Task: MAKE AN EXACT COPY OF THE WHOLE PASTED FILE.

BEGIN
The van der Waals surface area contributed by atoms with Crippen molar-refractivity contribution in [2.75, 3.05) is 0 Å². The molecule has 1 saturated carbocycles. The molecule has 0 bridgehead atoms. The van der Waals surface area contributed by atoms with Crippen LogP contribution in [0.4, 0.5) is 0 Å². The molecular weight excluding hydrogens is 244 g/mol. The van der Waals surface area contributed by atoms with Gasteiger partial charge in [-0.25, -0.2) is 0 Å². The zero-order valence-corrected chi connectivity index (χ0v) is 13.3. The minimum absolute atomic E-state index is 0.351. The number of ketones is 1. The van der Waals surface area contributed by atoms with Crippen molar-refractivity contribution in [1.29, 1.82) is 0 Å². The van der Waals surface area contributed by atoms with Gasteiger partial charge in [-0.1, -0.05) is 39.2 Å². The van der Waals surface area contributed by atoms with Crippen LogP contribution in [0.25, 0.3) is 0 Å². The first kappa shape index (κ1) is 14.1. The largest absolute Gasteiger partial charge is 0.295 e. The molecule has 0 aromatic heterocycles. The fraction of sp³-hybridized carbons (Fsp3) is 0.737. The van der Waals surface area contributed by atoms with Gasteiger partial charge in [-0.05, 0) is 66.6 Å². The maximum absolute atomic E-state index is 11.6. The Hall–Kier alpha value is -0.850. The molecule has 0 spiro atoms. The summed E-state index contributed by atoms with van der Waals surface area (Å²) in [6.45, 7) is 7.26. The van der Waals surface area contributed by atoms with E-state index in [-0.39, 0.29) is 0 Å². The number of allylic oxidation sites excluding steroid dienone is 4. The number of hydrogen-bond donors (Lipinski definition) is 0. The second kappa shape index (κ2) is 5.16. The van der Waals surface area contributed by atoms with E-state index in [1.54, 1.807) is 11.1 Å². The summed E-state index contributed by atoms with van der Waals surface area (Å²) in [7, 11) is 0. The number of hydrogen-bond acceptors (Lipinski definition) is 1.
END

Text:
The van der Waals surface area contributed by atoms with Crippen molar-refractivity contribution in [2.75, 3.05) is 0 Å². The molecule has 1 saturated carbocycles. The molecule has 0 bridgehead atoms. The van der Waals surface area contributed by atoms with Crippen LogP contribution in [0.4, 0.5) is 0 Å². The molecular weight excluding hydrogens is 244 g/mol. The van der Waals surface area contributed by atoms with Gasteiger partial charge in [-0.25, -0.2) is 0 Å². The zero-order valence-corrected chi connectivity index (χ0v) is 13.3. The minimum absolute atomic E-state index is 0.351. The number of ketones is 1. The van der Waals surface area contributed by atoms with Crippen molar-refractivity contribution in [1.29, 1.82) is 0 Å². The van der Waals surface area contributed by atoms with Gasteiger partial charge in [-0.1, -0.05) is 39.2 Å². The van der Waals surface area contributed by atoms with Crippen LogP contribution in [0.25, 0.3) is 0 Å². The first kappa shape index (κ1) is 14.1. The largest absolute Gasteiger partial charge is 0.295 e. The molecule has 0 aromatic heterocycles. The fraction of sp³-hybridized carbons (Fsp3) is 0.737. The van der Waals surface area contributed by atoms with Gasteiger partial charge in [-0.05, 0) is 66.6 Å². The maximum absolute atomic E-state index is 11.6. The Hall–Kier alpha value is -0.850. The molecule has 0 spiro atoms. The summed E-state index contributed by atoms with van der Waals surface area (Å²) in [6.45, 7) is 7.26. The van der Waals surface area contributed by atoms with E-state index in [-0.39, 0.29) is 0 Å². The number of allylic oxidation sites excluding steroid dienone is 4. The number of hydrogen-bond donors (Lipinski definition) is 0. The second kappa shape index (κ2) is 5.16. The van der Waals surface area contributed by atoms with E-state index in [1.54, 1.807) is 11.1 Å². The summed E-state index contributed by atoms with van der Waals surface area (Å²) in [7, 11) is 0. The number of hydrogen-bond acceptors (Lipinski definition) is 1.